'Murica! (6 Viewers)


Feb 9, 2013
26,735

It doesnt cause abortions, isnt gay, and it doesnt require a condom.

God approved
Lots of heretical sects tried this out during the Middle Ages... or so the catholics claimed before having them burned at the stake.

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Why you gotta bring the thread iq down with your summons


Roe vs wade, regardless of where you stand politically, was unconstitutional
:oops:
 

icemaη

Rab's Husband - The Regista
Moderator
Aug 27, 2008
30,184
Because the ruling has no constitutional basis, it is not a philosophical discussion about what ought to be, rather is this right covered in the constitution? And it's not, the court simply has no right to outlaw or legalize abortion.
That'd make any and all abortion laws illegal? Or the states have rights to enact what they seem fit and only a federal law is unconstitutional?
 

Enron

Tickle Me
Moderator
Oct 11, 2005
68,751
Why you gotta bring the thread iq down with your summons


Roe vs wade, regardless of where you stand politically, was unconstitutional
That'd make any and all abortion laws illegal? Or the states have rights to enact what they seem fit and only a federal law is unconstitutional?
Only if the SCOTUS ruled that abortion was illegal, immoral, etc. But that would be equally unconstitutional. They would most likely rule that the fundamentals of Roe were no longer protected under the 14th amendment.

At that point states would have to decide how they want to address the issue. Many states already have abortion laws, mostly dealing with late term abortion.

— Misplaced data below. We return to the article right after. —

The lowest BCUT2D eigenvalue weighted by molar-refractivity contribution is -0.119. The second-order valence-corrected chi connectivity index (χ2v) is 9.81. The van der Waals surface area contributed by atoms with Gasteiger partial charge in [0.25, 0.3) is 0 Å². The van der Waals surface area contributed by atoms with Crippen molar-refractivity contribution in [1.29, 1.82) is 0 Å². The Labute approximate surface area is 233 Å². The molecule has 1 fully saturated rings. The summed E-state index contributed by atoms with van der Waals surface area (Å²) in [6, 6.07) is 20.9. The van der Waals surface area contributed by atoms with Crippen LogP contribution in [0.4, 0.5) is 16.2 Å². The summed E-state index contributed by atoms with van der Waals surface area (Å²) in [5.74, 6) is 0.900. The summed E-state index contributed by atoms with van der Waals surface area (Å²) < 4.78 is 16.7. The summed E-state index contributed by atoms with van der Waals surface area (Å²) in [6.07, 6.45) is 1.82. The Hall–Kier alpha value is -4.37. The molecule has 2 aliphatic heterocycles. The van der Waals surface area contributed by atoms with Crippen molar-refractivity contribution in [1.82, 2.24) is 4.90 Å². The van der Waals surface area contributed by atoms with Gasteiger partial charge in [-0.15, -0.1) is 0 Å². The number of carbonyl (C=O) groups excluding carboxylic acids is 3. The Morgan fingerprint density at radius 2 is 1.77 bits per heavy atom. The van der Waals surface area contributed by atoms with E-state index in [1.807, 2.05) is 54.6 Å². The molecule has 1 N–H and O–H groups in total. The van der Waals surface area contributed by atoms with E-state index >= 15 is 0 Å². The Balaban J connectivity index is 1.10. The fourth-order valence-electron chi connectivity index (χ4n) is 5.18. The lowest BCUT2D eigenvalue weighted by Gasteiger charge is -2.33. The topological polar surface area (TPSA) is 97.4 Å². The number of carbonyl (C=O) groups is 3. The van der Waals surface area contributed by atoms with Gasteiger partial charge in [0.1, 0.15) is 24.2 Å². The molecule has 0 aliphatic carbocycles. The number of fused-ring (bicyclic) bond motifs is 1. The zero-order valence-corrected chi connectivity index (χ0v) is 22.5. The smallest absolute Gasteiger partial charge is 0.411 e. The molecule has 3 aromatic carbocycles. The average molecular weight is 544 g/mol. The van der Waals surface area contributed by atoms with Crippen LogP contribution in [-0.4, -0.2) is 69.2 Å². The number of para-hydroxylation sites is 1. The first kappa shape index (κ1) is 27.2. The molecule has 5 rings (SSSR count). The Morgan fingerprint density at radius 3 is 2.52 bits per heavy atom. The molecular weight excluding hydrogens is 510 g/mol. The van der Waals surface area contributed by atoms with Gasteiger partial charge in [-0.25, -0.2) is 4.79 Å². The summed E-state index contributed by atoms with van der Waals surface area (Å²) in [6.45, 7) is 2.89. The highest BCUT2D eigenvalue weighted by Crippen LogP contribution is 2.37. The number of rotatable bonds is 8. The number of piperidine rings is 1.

Alabama and Georgia will have a tough time in the court system though. Their laws are too rigid, too easy too attack even without invoking Roe v Wade.
 

Seven

In bocca al lupo, Fabio.
Jun 25, 2003
35,560
Why you gotta bring the thread iq down with your summons


Roe vs wade, regardless of where you stand politically, was unconstitutional
That's not strictly true, because they base it on the right to privacy.

I think the real discussion is how broad do you allow justices to interpret certain texts. In the US I'd say most courts are quite conservative in this regard. In Europe, and especially within EU law, there is much more judicial activism.

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Apr 14, 2005
59,172
That's not strictly true, because they base it on the right to privacy.

I think the real discussion is how broad do you allow justices to interpret certain texts. In the US I'd say most courts are quite conservative in this regard. In Europe, and especially within EU law, there is much more judicial activism.

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Where is the right to privacy in the constitution?
 

AndreaCristiano

Yeshuˈa ha Mashiach
Jun 9, 2011
16,837
It’s the Due Process clause of the 14th Amendment specifically. Which interestingly enough is applied to several landmark decisions. I think even Brown draws from it.
Well ok in that situation I could see the way it could apply but I still think at best it's a reinterpretation of how to apply it to said laws especially roe v Wade
 

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